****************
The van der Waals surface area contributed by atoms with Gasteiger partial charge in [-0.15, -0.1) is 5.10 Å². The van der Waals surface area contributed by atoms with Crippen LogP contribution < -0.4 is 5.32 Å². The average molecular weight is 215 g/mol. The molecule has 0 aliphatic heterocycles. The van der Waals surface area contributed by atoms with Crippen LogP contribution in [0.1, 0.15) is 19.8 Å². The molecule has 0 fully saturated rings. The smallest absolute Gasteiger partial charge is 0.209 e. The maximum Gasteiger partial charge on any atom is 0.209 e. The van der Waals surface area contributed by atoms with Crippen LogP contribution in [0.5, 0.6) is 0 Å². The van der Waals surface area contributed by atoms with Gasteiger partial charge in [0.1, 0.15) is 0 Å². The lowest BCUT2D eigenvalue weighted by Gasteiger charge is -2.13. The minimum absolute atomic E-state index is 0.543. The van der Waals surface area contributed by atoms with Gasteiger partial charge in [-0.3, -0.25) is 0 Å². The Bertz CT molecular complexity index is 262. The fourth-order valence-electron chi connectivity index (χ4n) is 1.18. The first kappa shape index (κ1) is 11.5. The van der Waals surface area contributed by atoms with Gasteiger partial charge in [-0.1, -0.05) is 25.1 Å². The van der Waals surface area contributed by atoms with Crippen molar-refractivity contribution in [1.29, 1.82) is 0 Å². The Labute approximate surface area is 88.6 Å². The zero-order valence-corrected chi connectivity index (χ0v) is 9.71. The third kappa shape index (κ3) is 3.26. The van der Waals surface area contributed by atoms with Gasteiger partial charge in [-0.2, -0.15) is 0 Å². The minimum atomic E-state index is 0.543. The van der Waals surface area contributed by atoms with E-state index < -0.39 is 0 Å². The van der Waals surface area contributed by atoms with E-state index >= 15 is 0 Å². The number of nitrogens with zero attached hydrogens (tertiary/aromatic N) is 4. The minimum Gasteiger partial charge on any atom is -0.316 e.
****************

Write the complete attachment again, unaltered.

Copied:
The van der Waals surface area contributed by atoms with Gasteiger partial charge in [-0.15, -0.1) is 5.10 Å². The van der Waals surface area contributed by atoms with Crippen LogP contribution < -0.4 is 5.32 Å². The average molecular weight is 215 g/mol. The molecule has 0 aliphatic heterocycles. The van der Waals surface area contributed by atoms with Crippen LogP contribution in [0.1, 0.15) is 19.8 Å². The molecule has 0 fully saturated rings. The smallest absolute Gasteiger partial charge is 0.209 e. The maximum Gasteiger partial charge on any atom is 0.209 e. The van der Waals surface area contributed by atoms with Crippen LogP contribution in [0.5, 0.6) is 0 Å². The van der Waals surface area contributed by atoms with Gasteiger partial charge in [0.1, 0.15) is 0 Å². The lowest BCUT2D eigenvalue weighted by Gasteiger charge is -2.13. The minimum absolute atomic E-state index is 0.543. The van der Waals surface area contributed by atoms with Gasteiger partial charge in [-0.3, -0.25) is 0 Å². The Bertz CT molecular complexity index is 262. The fourth-order valence-electron chi connectivity index (χ4n) is 1.18. The first kappa shape index (κ1) is 11.5. The van der Waals surface area contributed by atoms with Gasteiger partial charge in [-0.1, -0.05) is 25.1 Å². The van der Waals surface area contributed by atoms with Crippen molar-refractivity contribution in [1.29, 1.82) is 0 Å². The Labute approximate surface area is 88.6 Å². The zero-order valence-corrected chi connectivity index (χ0v) is 9.71. The third kappa shape index (κ3) is 3.26. The van der Waals surface area contributed by atoms with Gasteiger partial charge in [-0.2, -0.15) is 0 Å². The minimum atomic E-state index is 0.543. The van der Waals surface area contributed by atoms with E-state index < -0.39 is 0 Å². The van der Waals surface area contributed by atoms with E-state index >= 15 is 0 Å². The number of nitrogens with zero attached hydrogens (tertiary/aromatic N) is 4. The minimum Gasteiger partial charge on any atom is -0.316 e.